On this grey Sunday morning in Montreal, all I seem to be able to do is sit in front of my computer screen.
I was up early and had some lonesome time here; time to search online for feedback from yesterday’s Women’s March in Washington, those across the US and the world, and also here at home.
The images I’ve turned up are marvelous. Some snapped by friends (thank you Gail, thank you Alice, thank you Cindy) but most are by amateur and professional photographers I’ve never met.
It feels good to look at all of the faces. Many white women, for sure, but more than that.
I didn’t go to the March in downtown Montreal. My feelings about the marches were strangely unenthusiastic. And now, looking at all of the faces and placards in the photos online, I feel a pang of sadness and discomfort which comes at least in part from a sense of guilt.
I should have been there.
Should I have been there? Why didn’t I go? Why should I have gone?
I have to say that I feel relieved that so many mobilized yesterday. It HAD to be that way. Any other result would, I think, have been a counter-productive, booming, echoing failure with awful repercussions.
I feel immensely grateful to everyone who marched somewhere yesterday. THANK YOU.
There is, in part, a contradiction, an incoherence in my absence from yesterday’s March in Montreal. For the past six months especially, what’s been happening in the United States has ulcerated me. It has stained every single day and dredged up such intense feelings of dismay, despair and discouragement that I’ve felt both fearful and impotent.
The community of writers online has been furiously, obsessively expressing its outrage and resistance to the reign of Donald Trump and his dark entourage. At first, I couldn’t get enough of it. I read and read and read and commented and searched out more. I mentally fist pumped when I viewed merciless, bullseye parody, read especially caustic and effective zingers, or else brilliant pieces of journalism that laid out the facts of the sickness that now occupies the White House.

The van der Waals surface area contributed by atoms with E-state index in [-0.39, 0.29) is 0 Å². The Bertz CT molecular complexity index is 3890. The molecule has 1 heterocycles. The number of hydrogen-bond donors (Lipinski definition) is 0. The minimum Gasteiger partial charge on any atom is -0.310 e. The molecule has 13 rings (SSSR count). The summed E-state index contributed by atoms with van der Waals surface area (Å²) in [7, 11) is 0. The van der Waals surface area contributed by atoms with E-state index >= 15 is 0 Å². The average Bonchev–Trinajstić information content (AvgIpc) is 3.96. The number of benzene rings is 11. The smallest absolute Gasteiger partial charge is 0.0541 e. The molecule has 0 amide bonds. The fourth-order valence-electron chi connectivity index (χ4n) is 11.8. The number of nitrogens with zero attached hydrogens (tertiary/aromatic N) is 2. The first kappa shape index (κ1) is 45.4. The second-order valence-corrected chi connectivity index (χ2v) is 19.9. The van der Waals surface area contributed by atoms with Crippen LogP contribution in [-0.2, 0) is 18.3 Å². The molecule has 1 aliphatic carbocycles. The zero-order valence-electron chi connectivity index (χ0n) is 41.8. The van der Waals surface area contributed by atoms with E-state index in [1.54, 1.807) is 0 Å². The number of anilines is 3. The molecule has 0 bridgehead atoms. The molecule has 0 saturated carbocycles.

But with each week that has passed, I’ve grown tired of this same ocean of words. I’ve become wordlogged. I’ve started to feel myself being dragged down. Lost.
I’ve been reading less and responding less to the sentinel voices. Time to see something else. To feel something else. To see beyond.
Yesterday should have been my opportunity to ACT.
To DO SOMETHING.
Mobilizing must feel good. So, why didn’t I?
There was a certain defeatism in my passivity yesterday, as I imagined the grim, contemptuous and dismissive attitude of Trump, his people and the wider circle of opportunists buzzing around him now. Blowflies.
A feeling that the movement expressing itself yesterday, its message, its energy, its spirit, will soon be tainted, respun, labeled and diminished by the new President and all of his men.
I wasn’t sure what it would be like out on the streets of Montreal yesterday. I wasn’t sure what the crowd’s ultimate message would be. I wasn’t sure how idealistic, how innocent or how angry it would be. I couldn’t predict how many ways it could be misconstrued.
So I stayed home and kept an eye on Facebook.
There was lots of self-protection in my choice to do other things yesterday.
There were the voices of all of the people who have always been there to say It won’t make any difference to the things that I’ve advocated for and fought for in my life (they’ve often been right: this dismays me).
There was waiting and seeing.
Where are we headed, the vast WE who cannot accept what is? How will our course be plotted? By whom?
I don’t want the truth of our intentions usurped or hijacked.
And so, I hover. And wait. And read. And write. And converse. And live. And hope.